Time surely slips by! It has been our 4th week in Forensic Investigators. It means we’ve got to prepare our court presentation. From evidence analysis to court script-writing. Yes, we are bringing our case to the court and presenting the case before an actual Judge! With physical evidence collected last week, we have gathered all the information we needed: victim’s information, suspect information, weapon analysis, DNA analysis and blood result, and fingerprints.
On Monday morning, we started out the process by analyzing the fingerprint patterns on water bottles collected from the crime scene last week. Last Friday, Mr. Pete helped us develop fingerprints from water bottles so that we could see clear fingerprint patterns on the bottles. Mr. Pete had these water-bottles inside a fish-tank with a beaker of hot water and a drop of super-glue set aside in it. He covered the fish-tank with a lid then let those sit over the weekend. Since these fingerprints had been developed over the weekend, we could see the clear fingerprint patterns on the water-bottles. Some of our crews started classifying the patterns as an arch, a loop, or a whorl. Trying to match with the suspects’ fingerprint data as well. With all information gathered, other crews were working on narrowing down one or two suspects from the potential suspect list. We were almost close to find out who had committed the crime.
Most of the morning sessions this week, we have spent some time work on the script-writing. Each crew had their part to take as a state-lawyer, an officer, weapon specialist, fingerprint analyst, and forensic biologist. It was such fun, but surely a professional experience for all the crews! Towards the end of the week, our Executive Director Ms. Natasha Smith-Walker wanted to check in how we were doing with our final project—Court Presentation. She wanted herself to be the Judge when our crews were having a rehearsal. Our other staff members even had a role as well: Ms. Syda Taylor as a state-attorney, Miss Jacki Carmichael as a defense lawyer, and I as a court sheriff. Our crews did such an amazing job. The crews started developing self-confidence while presenting the case before the Judge Natasha Walker. I am very proud of each one of our crews.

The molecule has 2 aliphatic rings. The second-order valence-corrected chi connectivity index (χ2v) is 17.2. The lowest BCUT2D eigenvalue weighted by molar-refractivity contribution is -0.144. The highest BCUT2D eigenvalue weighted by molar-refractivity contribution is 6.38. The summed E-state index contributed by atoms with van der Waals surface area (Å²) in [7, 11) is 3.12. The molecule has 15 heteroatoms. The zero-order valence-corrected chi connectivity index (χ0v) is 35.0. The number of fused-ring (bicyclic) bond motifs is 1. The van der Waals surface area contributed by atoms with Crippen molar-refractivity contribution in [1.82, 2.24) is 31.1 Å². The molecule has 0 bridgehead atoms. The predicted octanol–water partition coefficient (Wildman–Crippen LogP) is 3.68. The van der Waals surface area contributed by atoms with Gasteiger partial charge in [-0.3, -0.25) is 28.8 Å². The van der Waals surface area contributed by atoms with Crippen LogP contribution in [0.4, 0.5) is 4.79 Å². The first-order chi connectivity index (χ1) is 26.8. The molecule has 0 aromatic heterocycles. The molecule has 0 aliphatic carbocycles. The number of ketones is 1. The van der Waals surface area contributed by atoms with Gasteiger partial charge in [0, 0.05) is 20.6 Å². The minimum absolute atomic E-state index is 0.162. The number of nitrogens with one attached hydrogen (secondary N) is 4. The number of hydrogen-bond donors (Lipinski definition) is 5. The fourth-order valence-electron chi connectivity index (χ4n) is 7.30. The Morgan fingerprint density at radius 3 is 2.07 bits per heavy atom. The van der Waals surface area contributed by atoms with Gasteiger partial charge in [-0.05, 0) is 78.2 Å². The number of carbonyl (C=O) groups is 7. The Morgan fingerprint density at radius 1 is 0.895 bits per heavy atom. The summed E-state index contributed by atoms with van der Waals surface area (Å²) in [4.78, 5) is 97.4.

For the afternoon sessions, we were beyond privileged to have wonderful guest-speakers from everywhere! We had Mr. Boyd back from Illinois State Police, a plastic surgeon, Dr. Mussat, and Mr. Pete again for Friday session. Mr. Boyd brought such inspiration into our room on the first week. So we were very glad to have him back. He shared his experience as an expert witness. “I’m always nervous standing in the courtroom. I’m a state police, but the courtroom always makes me nervous,” said Mr. Boyd. He taught us the court etiquettes—how you dress up does matter. Your facial expression does matter. “Even if you are a visitor, they might see you as a suspect or a criminal based on how you present yourself.” The court etiquette and rules weren’t very pleasant to hear since no cell phones are allowed. Our crews had a hard time accepting these rules, but it was still a learning experience for them.
On a little cloudy Thursday, a very elegant French surgeon brought light into our room. Dr. Mussat, of the University of Chicago, spent her afternoon with us to give us basic emergency treatments. She had simple scenarios for our crews to figure out which emergency treatment is needed most in each case. One of our fabulous students, Jocelyn, who wants to be a plastic surgeon took the lead in finding the right treatment. Amazing job, Crews! One last guest-speaker session during the week including information on forensic entomology! It might sound gross, but such a fascinating world of forensic science. All about bugs! Mr. Pete brought maggots that he actually had them grow at home over a week. When we saw all little maggots, we just screamed. Yikes! The bravest student, Tanaya was so engaged in observing these maggots. She was very brave enough to move these baby maggots to the open plate from the little glass bottle. Yes, with only a set of forceps! You can check out a photo of her in action below. We all got to see different stages of these maggots. These maggots are a crucial evidence in forensics. These are ones that “determine” the time of death when the dead body or the bones is found on or underground or somewhere in the forest. These maggots, a certain spicy of fly does eat only the dead. These little maggots do really help forensic investigators create the timeline. I guess Forensic Entomology, although it sounds gross, is the most interesting session our students enjoyed.
Such an amazing week for our Forensic students! Here’s some great photos of them working and learning: